STUDENT TRAVELLERS: MAKE THE MOST OF YOUR HOLIDAY. GO IT ALONE
“You look just like my granddaughter!” I heard a lot of that sort of thing. After impulsively booking a solo cruise to the fjords of Norway for my spring break, I soon discovered that, at 25, I was by far the youngest person on board – and almost everyone was surprised I was travelling alone.
I’m an American doing a postgraduate course at the University of East Anglia (UEA) – travelling long distances on my own wasn’t new to me. But this was my first vacation alone.
A “solocation” is the perfect way to explore; it allows you to tailor your itinerary to your own interests. Surrounded by senior citizens and the North Sea, I started out with slight trepidations about my travel plans – but I found a sense of freedom in the fjords.
Here’s why sightseeing in solitude might be the most relaxing holiday you’ve ever booked.
You don’t miss opportunities
Synchronising travel plans with your fellow students doesn’t always work out, as a fellow American student at UEA, Alexis Kuzma, 24, learned.
After finding a deal online for a flight and hotel trip to Rome that she couldn’t pass up, Kuzma discovered the friends she’d planned to go with didn’t have the time or enthusiasm. “I decided if I really wanted to go, it would have to be alone,” she says.
Sean Wai Keung, 24, planned a trip to Norway after a bout of illness. He says: “I really wanted an adventure, and to prove I no longer needed constant support. “I wanted to see things on my own and basically meet the local people.”
You’re alone, but not lonely
As a shy person, I enjoyed the little nooks abroad the ship where I could sip my lattes in peace; but I also learned how starting small talk with strangers can become meaningful.
Technology ensures you never have to lose touch with friends and family if you don’t want to. “Even though you’re alone, you can still tell your friends and family about your experiences,” says Kuzma, who used Skype to stay in touch.
Kelsey Rasmuson, 25, from the US, says studying abroad at the Université de Pau et Pays de l’Adour in France gave her the confidence to take solocations to Tasmania and North Queensland. “I took the leap and made a bunch of new friends,” she says. “Sure it was scary, but I met people whom fate destined me to meet.”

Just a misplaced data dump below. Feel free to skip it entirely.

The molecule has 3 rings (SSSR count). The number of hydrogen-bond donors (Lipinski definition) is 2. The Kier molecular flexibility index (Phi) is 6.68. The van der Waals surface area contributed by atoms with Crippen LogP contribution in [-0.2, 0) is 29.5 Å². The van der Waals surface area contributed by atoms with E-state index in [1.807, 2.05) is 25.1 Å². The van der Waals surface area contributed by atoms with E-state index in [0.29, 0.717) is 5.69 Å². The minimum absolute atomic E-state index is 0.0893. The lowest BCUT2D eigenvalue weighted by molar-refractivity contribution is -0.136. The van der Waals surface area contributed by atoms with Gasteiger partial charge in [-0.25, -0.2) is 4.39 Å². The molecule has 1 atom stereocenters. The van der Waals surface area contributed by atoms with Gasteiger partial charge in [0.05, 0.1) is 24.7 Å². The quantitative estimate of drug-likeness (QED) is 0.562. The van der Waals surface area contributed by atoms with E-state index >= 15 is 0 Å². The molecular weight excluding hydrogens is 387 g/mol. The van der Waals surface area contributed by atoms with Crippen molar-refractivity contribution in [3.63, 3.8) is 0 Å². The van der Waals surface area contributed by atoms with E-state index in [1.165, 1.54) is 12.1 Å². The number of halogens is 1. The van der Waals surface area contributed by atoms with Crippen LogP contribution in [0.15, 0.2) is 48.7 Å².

Being on your own in a new country isn’t without risks. Kuzma felt slightly intimidated by the language barrier in Rome, and took care to be back at her B&B before dark. Make sure someone has an idea of your schedule beforehand, and do some pre-departure research about which areas tourists should avoid.
Wai Keung recommends pre-booking as much of your transport as possible. “There is nothing more confusing than the different ticket machines and methods of transport in a foreign country,” he says.
Erik Kolb, an American who travelled alone in Rome when he studied at John Cabot University, says solo travel makes you more flexible when flights are delayed and rerouted – “I was able to grab the last seat on a different flight” – and advises bringing a smartphone and downloading hostel and airline apps. “I used wifi a lot on my phone while abroad, so having a smartphone was a huge benefit, and airline apps are handy and save you digging out your computer,” he says.
Set your own agenda
Rasmuson relished being able to do every activity she wanted and take it easy whenever she pleased: “I didn’t need to consult another person, I just went.” She’s currently planning a solo trip to the west coast of Australia.
Kuzma also enjoyed the freedom to choose between setting a strict schedule for the day or wandering about with no definite plan. She advises solocationers: “Tell yourself before you leave that you’ll step outside your comfort zone.”
Wai Keung says: “There was no greater joy than to wake up in a completely new place and know that, apart from me, nobody was experiencing it in that way.” He’s hoping to make future trips to America and Europe.
For many students, the idea of vacationing alone in a foreign country may feel intimidating. But the opportunity to satisfy a craving for adventure, along with your need for independent downtime, is too good to overlook. So pack your bags – and your bags only.
Source: The Guardian